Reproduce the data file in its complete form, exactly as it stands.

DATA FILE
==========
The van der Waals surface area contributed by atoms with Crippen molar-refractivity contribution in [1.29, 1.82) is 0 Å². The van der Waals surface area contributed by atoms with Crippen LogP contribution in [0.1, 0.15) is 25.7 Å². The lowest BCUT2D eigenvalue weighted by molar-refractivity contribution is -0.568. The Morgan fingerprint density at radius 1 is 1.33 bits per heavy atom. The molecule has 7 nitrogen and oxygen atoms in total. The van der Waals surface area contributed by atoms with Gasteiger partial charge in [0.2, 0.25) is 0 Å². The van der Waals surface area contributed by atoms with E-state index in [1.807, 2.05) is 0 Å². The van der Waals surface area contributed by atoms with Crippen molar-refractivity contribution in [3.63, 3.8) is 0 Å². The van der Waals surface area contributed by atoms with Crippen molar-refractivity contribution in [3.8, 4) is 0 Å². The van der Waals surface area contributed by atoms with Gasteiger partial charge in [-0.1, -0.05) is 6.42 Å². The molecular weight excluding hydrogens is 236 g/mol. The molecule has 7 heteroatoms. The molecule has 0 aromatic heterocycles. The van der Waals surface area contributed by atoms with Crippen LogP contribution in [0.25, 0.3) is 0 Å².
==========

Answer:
The van der Waals surface area contributed by atoms with Crippen molar-refractivity contribution in [1.29, 1.82) is 0 Å². The van der Waals surface area contributed by atoms with Crippen LogP contribution in [0.1, 0.15) is 25.7 Å². The lowest BCUT2D eigenvalue weighted by molar-refractivity contribution is -0.568. The Morgan fingerprint density at radius 1 is 1.33 bits per heavy atom. The molecule has 7 nitrogen and oxygen atoms in total. The van der Waals surface area contributed by atoms with Gasteiger partial charge in [0.2, 0.25) is 0 Å². The van der Waals surface area contributed by atoms with E-state index in [1.807, 2.05) is 0 Å². The van der Waals surface area contributed by atoms with Crippen molar-refractivity contribution in [3.63, 3.8) is 0 Å². The van der Waals surface area contributed by atoms with Crippen molar-refractivity contribution in [3.8, 4) is 0 Å². The van der Waals surface area contributed by atoms with Gasteiger partial charge in [-0.1, -0.05) is 6.42 Å². The molecular weight excluding hydrogens is 236 g/mol. The molecule has 7 heteroatoms. The molecule has 0 aromatic heterocycles. The van der Waals surface area contributed by atoms with Crippen LogP contribution in [0.25, 0.3) is 0 Å².